For the first lesson of my practicum, I taught a 1.5 hour class in ISCI 330A: Symmetry. One of my mentors attended the class and completed a COPUS evaluation. I also asked her to look for students that were off-task during the lesson because this is one of things that I’m considering using as a proxy for student motivation for my SoTL project next term. There are 39 Integrated Sciences students enrolled in Symmetry and almost all of them are in their third year of university. This is a course that I am quite familiar with as I am currently TAing it for the third time, and I have also been a co-instructor and TA for the summer version of this course that is offered through the Vancouver Summer Program. I think the combination of being a TA for the course and the small class size made this an ideal environment for me to teach my first lesson because I was comfortable with the material and more willing to try new techniques, and knowing the students made it easier for me to facilitate discussion and get questions answered. My familiarity with the course material also allowed me to devote more of my time to integrating teaching techniques into the lesson since I did not need to learn any new content.
The topic of my lesson was Frieze groups, which are 2D patterns that are translated in one direction. When I set out to plan my lesson I wanted to make sure that students were participating in the lesson as much as possible so that they would hopefully be engaged and be more motivated to learn the topic. My strategy to achieve this was add the following elements to the lesson:
- A retrieval exercise
- ABCD card multiple-choice questions
- Mine information from students throughout the lesson
- An activity that targeted the main topic covered in this lesson
For the retrieval exercise I asked students to take out a piece of paper and write down 3 things that they learned in the 2 lectures we had last week. I told them to do this on their own and without looking at their notes. This is something that I have seen one of my mentors do a lot in her lessons and it is a technique that I like and see the value in. It gets students to reflect on what they have learned, and if they are included in multiple lessons in a class, students will start to anticipate them and will ensure that they are paying attention to the lesson so that they can complete any retrieval exercises that come up. As a bit of a twist on what my mentor usually does, after I had walked around the room and gauged that most students had written down their 3 things, I got students to pair up and compare the things they listed. I told students that if there were any concepts they had listed that their partner hadn’t, they had to explain that concept to their partner. The reason I did this is because I think that students learn best when they are teaching others so I wanted to give them the opportunity to do so.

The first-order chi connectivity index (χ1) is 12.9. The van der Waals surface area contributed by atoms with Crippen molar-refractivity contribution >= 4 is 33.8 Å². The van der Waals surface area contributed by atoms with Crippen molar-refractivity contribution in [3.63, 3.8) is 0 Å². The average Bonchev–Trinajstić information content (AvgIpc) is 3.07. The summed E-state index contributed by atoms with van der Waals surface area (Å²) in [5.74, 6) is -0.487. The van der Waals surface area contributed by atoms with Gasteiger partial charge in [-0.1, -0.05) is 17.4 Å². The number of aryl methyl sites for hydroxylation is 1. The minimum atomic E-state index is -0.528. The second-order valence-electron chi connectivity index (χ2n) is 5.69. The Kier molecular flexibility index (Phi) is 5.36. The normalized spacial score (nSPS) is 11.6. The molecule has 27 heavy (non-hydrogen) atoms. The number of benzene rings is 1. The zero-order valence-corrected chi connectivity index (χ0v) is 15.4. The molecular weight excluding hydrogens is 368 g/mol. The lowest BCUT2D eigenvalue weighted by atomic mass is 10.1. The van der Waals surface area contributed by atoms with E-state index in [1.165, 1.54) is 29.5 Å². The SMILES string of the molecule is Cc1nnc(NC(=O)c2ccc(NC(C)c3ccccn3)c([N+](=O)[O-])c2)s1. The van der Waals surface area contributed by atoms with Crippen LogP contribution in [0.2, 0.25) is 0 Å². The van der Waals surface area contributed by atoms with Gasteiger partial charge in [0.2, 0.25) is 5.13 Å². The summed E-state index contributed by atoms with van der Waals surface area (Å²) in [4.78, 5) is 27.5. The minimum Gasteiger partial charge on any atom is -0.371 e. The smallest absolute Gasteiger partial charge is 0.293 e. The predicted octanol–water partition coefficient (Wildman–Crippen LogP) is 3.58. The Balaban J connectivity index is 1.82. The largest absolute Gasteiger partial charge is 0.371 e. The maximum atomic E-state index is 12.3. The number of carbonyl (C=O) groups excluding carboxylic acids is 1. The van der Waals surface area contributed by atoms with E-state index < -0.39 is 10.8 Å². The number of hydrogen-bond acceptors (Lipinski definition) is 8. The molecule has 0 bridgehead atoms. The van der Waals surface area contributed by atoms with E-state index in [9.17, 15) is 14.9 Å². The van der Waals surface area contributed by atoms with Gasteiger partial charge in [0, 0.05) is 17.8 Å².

Since we don’t use iClickers in Symmetry, I planned to use ABCD cards (or as I like to call them, “clickerless-clickers”) during the lecture. I had used them before in this class when I was filling in for the instructor at the beginning of the term and, based on the feedback I received from a couple of students, students seemed to like them. Unfortunately I forgot the cards in my office, and only realized that once I had already started the lesson. During the retrieval exercise I mentioned this to my mentor and she suggested getting students to download the smart phone app so that they could use the ABCD cards on their phones, so I was still able to ask them the questions I had prepared. Almost all the students answered the questions correctly which helped me assess that I had done a good job of teaching the material. If there had of been a split between two answers for a question, I would have told students to turn to their neighbour and convince them that they are right, which would get students to think about the reasoning behind their answer and collaborate with others to gain more knowledge.